The first level of reading is referred to as elementary reading and is something the vast majority of people learn in grade school. We understand what the sentences and paragraphs say in a basic sense because we understand the language that we have chosen to read in and have a decent vocabulary built over the course of many years. However, merely understanding the words and paragraphs is only the most basic form of reading and has little to do with comprehension and true understanding of what the author is attempting to convey. Some enhanced level of understanding occurs when one proceeds to inspectional reading which is really the art of systematic skimming. The authors provide useful steps that will increase the return on the time spent at this level of reading. One of the common errors is that readers often achieve only superficial knowledge of a book because they simply read through it in a linear manner rather than inspect the book systematically first. The techniques to do so are quite valuable and most likely steps that most readers have not made explicitly in the past.
The authors emphasize that a thorough inspectional reading of a book may be all that is warranted based on the nature of the book. It is not always necessary to proceed to the third step: analytical reading. Reading at this level requires a reader to go through an organized process wherein several questions are asked regarding a book and answers are sought. As the authors state, analytical reading is “chewing and digesting it”. This level of reading is not typically warranted if the reader is seeking entertainment or merely seeking information. Analytical reading requires a significant time investment and it may be enough to simply do an organized inspection of a book. It is up to the reader to determine whether it makes sense to proceed to an analytical reading of a book once the inspectional phase is complete.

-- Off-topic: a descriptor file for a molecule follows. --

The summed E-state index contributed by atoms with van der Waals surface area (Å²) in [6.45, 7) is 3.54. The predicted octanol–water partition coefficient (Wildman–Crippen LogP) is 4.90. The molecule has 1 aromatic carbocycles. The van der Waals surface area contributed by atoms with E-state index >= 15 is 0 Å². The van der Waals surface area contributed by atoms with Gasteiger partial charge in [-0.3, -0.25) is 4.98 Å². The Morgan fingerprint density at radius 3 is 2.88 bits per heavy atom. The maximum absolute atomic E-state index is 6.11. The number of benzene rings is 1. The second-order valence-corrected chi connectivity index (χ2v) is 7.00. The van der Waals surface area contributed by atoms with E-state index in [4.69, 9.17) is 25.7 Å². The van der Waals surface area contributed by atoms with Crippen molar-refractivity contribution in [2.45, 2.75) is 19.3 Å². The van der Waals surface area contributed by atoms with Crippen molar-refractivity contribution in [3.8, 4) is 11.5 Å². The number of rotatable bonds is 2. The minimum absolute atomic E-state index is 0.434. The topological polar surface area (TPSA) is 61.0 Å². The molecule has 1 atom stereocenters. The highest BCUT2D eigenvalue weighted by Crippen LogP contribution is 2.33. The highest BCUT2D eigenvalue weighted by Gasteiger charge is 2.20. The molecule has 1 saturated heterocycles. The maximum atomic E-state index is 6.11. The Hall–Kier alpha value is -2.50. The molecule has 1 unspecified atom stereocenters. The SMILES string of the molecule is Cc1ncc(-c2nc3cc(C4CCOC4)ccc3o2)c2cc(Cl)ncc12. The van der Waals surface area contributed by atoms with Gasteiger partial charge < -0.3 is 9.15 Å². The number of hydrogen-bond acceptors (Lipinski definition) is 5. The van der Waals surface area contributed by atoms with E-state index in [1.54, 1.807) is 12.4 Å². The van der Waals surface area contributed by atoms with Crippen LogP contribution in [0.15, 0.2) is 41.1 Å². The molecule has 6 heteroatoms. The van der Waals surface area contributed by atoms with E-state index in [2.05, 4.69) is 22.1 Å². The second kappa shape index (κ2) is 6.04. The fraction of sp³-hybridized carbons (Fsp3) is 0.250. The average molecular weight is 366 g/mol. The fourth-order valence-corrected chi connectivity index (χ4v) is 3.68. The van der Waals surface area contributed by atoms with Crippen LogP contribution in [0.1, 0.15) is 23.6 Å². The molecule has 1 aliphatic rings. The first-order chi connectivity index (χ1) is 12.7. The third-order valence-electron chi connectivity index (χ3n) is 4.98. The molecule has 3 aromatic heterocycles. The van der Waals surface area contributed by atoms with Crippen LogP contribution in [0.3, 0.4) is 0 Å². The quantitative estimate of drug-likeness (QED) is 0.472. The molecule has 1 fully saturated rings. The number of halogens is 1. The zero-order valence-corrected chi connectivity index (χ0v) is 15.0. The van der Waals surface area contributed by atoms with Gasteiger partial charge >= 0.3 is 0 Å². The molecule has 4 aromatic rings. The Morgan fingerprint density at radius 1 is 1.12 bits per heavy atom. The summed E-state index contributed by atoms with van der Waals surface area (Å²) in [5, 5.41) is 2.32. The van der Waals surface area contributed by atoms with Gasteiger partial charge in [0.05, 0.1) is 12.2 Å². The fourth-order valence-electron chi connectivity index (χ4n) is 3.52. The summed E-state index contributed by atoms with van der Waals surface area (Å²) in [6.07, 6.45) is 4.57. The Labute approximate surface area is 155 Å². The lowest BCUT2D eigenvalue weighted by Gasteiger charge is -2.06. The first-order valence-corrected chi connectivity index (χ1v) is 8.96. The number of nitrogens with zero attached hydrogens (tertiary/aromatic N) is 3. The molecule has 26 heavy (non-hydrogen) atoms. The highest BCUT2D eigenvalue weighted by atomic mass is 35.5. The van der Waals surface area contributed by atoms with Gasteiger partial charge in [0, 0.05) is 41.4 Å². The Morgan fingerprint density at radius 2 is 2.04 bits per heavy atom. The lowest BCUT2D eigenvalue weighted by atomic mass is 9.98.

Syntopical Reading is the highest form of reading because it involves reading a number of books on the same topic analytically and then placing the books in context in relation to one another and the overall subject. This level of reading has the potential to bring about insights that are not found in any one of the books when considered in isolation.
As an example relevant to investors, one might want to conduct an analytical reading of Benjamin Graham’s The Intelligent Investor and Philip Fisher’s Common Stocks and Uncommon Profits and then come to grips with the underlying themes expressed in both volumes while drawing conclusions on investing that might not appear in either book in isolation. This approach can, of course, be applied to other forms of literature including biographies. It is quite possible than a thorough analytical reading of Roger Lowenstein’s Buffett: The Making of an American Capitalist and Alice Schroeder’s The Snowball: Warren Buffett and the Business of Life could lead to insights about Warren Buffett that one could not achieve by reading one of these books in isolation.
It would be difficult to do justice to the techniques expressed in How to Read a Book in a brief review, and this article is not so much a book review as a strong recommendation to pick up a copy and give the ideas serious consideration. The fifteen distinct steps associated with reading well should resonate with most serious readers and bring about a better sense of understanding and comprehension resulting in a greater payoff for the time invested.
Charlie Munger likes to use the phrase “You are like a one-legged man in an ass kicking contest” to refer to individuals who have attempted to engage in some activity without satisfying the basic prerequisites necessary to have a good chance of success. How to Read a Book significantly reduces the probability of being that one-legged man when it comes to reading comprehension. It probably should be required reading for all incoming college freshmen, but it is better late than never.
In the video below, William F. Buckley interviews Mortimer J. Adler on Firing Line in 1970. How to Read a Book was first published in 1940 and extensively revised in 1972. Mortimer Adler died in 2001.